Visiting the supermarket and mosque on foot or public transport is quite an ordeal for retiree Sheik Abdullah, 80, who has osteoarthritis in both knees.
To get around, he relied on an e-bike, or power-assisted bicycle (PAB), with a throttle.
A throttle is a start-up assistance feature on the handlebar of a motorised bike that allows users to move without pedalling. But since 2005, throttles have been banned, although it has been a common modification that people still make.
Due to safety concerns arising from illegally modified e-bikes, the Land Transport Authority (LTA) announced tighter regulations and heavier fines for those who flout the rules.
From Feb 1, electric bicycles here must meet similar guidelines as those in Europe, called the EN15194, and not weigh more than 20kg.
While the LTA adopted most of the European standards, it stood firm against the use of a start-up assistance feature to help riders to move at a maximum speed of 6kmh without pedalling.
It cited safety concerns, as such a feature could be illegally modified for the PAB to travel faster than 6kmh without pedalling.
Under the current rules, the motor power of a PAB can cut in only when the rider starts to pedal.
"Many times, I've tried to pedal and fallen, and almost run into people... if I use a throttle, it's easier for me to control (the bike)," Mr Abdullah told The Straits Times in Malay.
Although there are no official details on the demographic of e-bike users, retailers say many of their purchasers are older people. Many of these individuals also tend to add a throttle to their e-bicycles.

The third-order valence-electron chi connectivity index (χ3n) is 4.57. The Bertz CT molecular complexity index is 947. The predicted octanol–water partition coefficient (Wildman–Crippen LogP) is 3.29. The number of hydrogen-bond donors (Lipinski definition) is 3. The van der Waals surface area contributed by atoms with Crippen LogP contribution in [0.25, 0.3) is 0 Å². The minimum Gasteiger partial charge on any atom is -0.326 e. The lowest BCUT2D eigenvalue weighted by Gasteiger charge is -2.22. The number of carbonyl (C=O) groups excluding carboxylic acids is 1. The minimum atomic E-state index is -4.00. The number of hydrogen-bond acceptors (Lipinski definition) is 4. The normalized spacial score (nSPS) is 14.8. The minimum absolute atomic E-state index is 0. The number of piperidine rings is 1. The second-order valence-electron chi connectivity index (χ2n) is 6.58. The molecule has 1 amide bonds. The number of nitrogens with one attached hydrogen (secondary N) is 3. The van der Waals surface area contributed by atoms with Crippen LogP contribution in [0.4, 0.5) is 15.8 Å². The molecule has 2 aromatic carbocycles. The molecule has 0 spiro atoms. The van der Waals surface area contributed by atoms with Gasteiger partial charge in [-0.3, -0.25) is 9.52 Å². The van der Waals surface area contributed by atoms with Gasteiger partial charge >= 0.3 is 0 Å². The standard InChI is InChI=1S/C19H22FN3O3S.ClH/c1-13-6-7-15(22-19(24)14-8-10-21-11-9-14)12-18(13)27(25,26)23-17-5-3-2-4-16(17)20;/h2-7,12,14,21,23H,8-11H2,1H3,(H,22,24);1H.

The owner of A-Tech Bike Supply, Mr Chris Kuah, said people aged 55 and above made up 20 to 30 per cent of his customers when he started the business around a decade ago but they comprise around half his customer base now.
As their legs are not strong, he said, almost 80 per cent of them want a throttle.
Mr Ong Beng Teng, who runs Singapore Bike City in Ubi, said that since the tighter regulations were announced, a few users aged 40 and above have approached him to undo their modifications for a throttle.
"These users don't use the bike to race, they just use it for convenience," he said, adding that he is sourcing for e-bikes suited for the elderly that meet LTA's rules.
Retiree Lim Thiam Hock, 85, no longer rides his motorised bike after he stopped using the throttle. "I can't pedal," he said.
According to Mr Francis Chu, co-founder of cycling group Love Cycling SG, nearly eight in 10 motorised bike users he sees in neighbourhoods such as Geylang, Aljunied and Paya Lebar are aged 40 and above.
But existing rules, he said, indirectly force elderly e-bike users to choose between risking their lives on the road and breaking the rules to ride their e-bikes on the pavement.
"Allowing a throttle for fine control up to walking speed will enhance usability and safety, especially for elderly users and pedestrians," he said.
Dr Stephanie Burridge, 60, an adjunct lecturer at Singapore Management University who has been using an e-bicycle for 12 years, said: "It encourages independence in older people and the cutting down of car use."
She finds her current bike without a throttle more difficult to control compared to one with a throttle as it lurches at full power as soon as she starts pedalling.
"I hope seniors who are still able-bodied can be allowed throttles on two-wheelers instead of being forced to choose four-wheeled mobility devices like a motorised wheelchair," she said.